A kidney transplant is usually placed in the lower abdomen without any need to remove the failed kidneys. The new kidney's artery is connected to one of the patient's pelvic arteries. The kidney's vein is connected to one of the veins in the patient's pelvis. The ureter, the tube that drains urine from the kidney, is connected to the bladder or to one of the patient's own ureters. In children, the blood vessels from a large adult kidney transplant are frequently connected to the child's aorta and inferior vena cava.

What can be expected after treatment for kidney failure?

If you are the donor, you can expect to leave the hospital between two to four days after the surgery. If your kidney was removed with a traditional operation, expect a single incision about eight inches in length. If, however, your doctor has used laparoscopic surgery, a minimally invasive procedure, you will have four smaller incisions, the largest of which will be about four inches long.

If you are the recipient of the transplant, you will have a catheter in your bladder and an intravenous feeding tube through your arm and/or neck vein for a few days after the procedure. You can expect to be up, out of bed and walking within 24 hours and discharged in five to seven days. While urine often flows immediately, sometimes the new kidney does not work effectively right away. So do not be surprised if you need temporary dialysis.

About 90 percent of transplanted kidneys are functioning at the end of one year. Between 3 percent to 5 percent of these kidneys stop working each year after that. The kidney is always at risk for rejection, so it is very important for kidney transplant patients to take all of their medicines as directed to prevent this problem. Overall, a kidney from a living donor has a better survival rate than a kidney from a non-living donor.

The chance that you will have a recurrence of kidney disease in your transplant depends on the cause of your kidney failure. For instance, it does not occur with autosomal dominant polycystic kidney disease, or other inherited disorders. It is possible with conditions such as hemolytic uremic syndrome, a rare disorder marked by kidney failure, or focal segmental glomerulosclerosis, a severe disease in which scar tissue replaces the kidney's filtering glomeruli.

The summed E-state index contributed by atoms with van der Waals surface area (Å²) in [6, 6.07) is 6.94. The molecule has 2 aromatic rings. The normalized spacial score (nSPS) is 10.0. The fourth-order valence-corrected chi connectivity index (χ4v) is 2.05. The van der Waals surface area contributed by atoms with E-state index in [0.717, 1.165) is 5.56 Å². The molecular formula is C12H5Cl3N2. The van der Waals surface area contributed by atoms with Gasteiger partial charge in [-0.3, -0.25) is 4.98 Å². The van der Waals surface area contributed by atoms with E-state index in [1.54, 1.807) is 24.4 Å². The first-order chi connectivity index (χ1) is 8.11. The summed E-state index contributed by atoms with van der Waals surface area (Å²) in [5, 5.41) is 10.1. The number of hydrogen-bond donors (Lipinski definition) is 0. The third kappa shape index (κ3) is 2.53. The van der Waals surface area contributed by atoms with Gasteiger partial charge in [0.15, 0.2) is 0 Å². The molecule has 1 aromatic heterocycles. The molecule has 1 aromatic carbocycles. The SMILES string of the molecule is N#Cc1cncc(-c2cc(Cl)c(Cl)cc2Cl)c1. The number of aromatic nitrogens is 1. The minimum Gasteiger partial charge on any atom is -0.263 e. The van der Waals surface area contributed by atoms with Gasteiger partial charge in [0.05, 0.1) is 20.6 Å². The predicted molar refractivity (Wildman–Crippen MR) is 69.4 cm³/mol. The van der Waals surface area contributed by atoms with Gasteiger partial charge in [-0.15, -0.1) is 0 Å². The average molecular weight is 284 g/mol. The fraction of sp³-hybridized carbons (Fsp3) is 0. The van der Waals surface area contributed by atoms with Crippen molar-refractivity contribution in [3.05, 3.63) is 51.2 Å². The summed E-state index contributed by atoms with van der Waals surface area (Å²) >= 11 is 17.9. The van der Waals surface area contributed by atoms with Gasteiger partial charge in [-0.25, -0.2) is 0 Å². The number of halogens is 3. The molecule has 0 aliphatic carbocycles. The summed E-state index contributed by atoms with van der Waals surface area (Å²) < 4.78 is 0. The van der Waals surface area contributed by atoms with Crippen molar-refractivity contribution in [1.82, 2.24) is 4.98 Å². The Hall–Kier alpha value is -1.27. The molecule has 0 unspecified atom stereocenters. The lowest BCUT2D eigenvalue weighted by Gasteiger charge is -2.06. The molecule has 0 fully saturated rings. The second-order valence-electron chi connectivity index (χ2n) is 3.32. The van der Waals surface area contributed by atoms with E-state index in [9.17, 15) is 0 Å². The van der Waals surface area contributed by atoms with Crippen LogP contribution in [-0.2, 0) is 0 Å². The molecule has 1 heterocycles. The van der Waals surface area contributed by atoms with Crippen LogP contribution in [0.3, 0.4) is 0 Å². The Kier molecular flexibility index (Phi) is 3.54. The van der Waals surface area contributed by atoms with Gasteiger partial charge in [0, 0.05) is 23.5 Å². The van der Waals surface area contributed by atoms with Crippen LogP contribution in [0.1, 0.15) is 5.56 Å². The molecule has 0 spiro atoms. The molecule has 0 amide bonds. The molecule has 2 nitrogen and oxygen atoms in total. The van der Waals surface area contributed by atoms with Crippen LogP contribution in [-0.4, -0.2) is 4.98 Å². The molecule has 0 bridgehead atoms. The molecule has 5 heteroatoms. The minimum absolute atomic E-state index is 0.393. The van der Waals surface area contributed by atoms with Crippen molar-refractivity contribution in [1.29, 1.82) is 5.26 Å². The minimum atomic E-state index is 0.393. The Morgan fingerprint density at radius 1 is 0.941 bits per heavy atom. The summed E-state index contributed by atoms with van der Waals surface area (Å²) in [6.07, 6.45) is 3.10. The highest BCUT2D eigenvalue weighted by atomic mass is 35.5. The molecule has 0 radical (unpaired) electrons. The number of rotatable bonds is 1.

Frequently asked questions:

What are the risk factors for kidney failure?

Any number of risk factors can contribute to kidney failure including high blood pressure, hardening of the arteries and diabetes. It can be brought on by untreated strep infections, recurrent and chronic kidney infections, systemic lupus erythematosus, severe forms of diarrhea, kidney stones or even chronic use of non-steroidal anti-inflammatory drugs.

I'd like to donate one of my kidneys to my brother but our blood types are not identical. Does it matter?

No. Blood types do not have to be identical, just compatible. Markers or "antigens" on the surfaces of your red blood cells determine your type.

ABO blood group incompatibility between the donor and recipient can provoke an immediate rejection. This means that a donor with "O" blood type can donate a kidney to a patient who has "O," "A," "B" or "AB" blood type and that transplant candidates with "A" or "B" blood types are usually limited to kidney transplants from donors with the same blood type or "O" blood type.

Antibodies, proteins manufactured by the immune system that react specifically to donor tissue. A "negative cross-match" or lack of reaction when blood samples from a donor and recipient are test tube mixed confirms when a kidney is acceptable.